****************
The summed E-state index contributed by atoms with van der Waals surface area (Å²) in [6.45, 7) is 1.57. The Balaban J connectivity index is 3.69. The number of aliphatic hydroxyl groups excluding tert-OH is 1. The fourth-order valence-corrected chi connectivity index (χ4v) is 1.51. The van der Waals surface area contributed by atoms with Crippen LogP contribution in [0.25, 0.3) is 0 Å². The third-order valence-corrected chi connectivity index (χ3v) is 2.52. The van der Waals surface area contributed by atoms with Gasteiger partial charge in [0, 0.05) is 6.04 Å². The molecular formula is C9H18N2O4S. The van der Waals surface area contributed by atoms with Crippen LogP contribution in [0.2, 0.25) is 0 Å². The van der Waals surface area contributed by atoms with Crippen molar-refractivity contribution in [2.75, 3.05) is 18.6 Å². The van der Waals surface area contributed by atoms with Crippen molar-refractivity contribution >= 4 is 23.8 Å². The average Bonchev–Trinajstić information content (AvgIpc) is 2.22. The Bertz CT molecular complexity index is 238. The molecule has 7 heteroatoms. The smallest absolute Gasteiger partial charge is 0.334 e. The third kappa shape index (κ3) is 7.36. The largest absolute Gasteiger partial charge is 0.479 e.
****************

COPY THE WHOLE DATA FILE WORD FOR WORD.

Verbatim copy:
The summed E-state index contributed by atoms with van der Waals surface area (Å²) in [6.45, 7) is 1.57. The Balaban J connectivity index is 3.69. The number of aliphatic hydroxyl groups excluding tert-OH is 1. The fourth-order valence-corrected chi connectivity index (χ4v) is 1.51. The van der Waals surface area contributed by atoms with Crippen LogP contribution in [0.25, 0.3) is 0 Å². The third-order valence-corrected chi connectivity index (χ3v) is 2.52. The van der Waals surface area contributed by atoms with Gasteiger partial charge in [0, 0.05) is 6.04 Å². The molecular formula is C9H18N2O4S. The van der Waals surface area contributed by atoms with Crippen LogP contribution in [0.2, 0.25) is 0 Å². The van der Waals surface area contributed by atoms with Crippen molar-refractivity contribution in [2.75, 3.05) is 18.6 Å². The van der Waals surface area contributed by atoms with Crippen molar-refractivity contribution >= 4 is 23.8 Å². The average Bonchev–Trinajstić information content (AvgIpc) is 2.22. The Bertz CT molecular complexity index is 238. The molecule has 7 heteroatoms. The smallest absolute Gasteiger partial charge is 0.334 e. The third kappa shape index (κ3) is 7.36. The largest absolute Gasteiger partial charge is 0.479 e.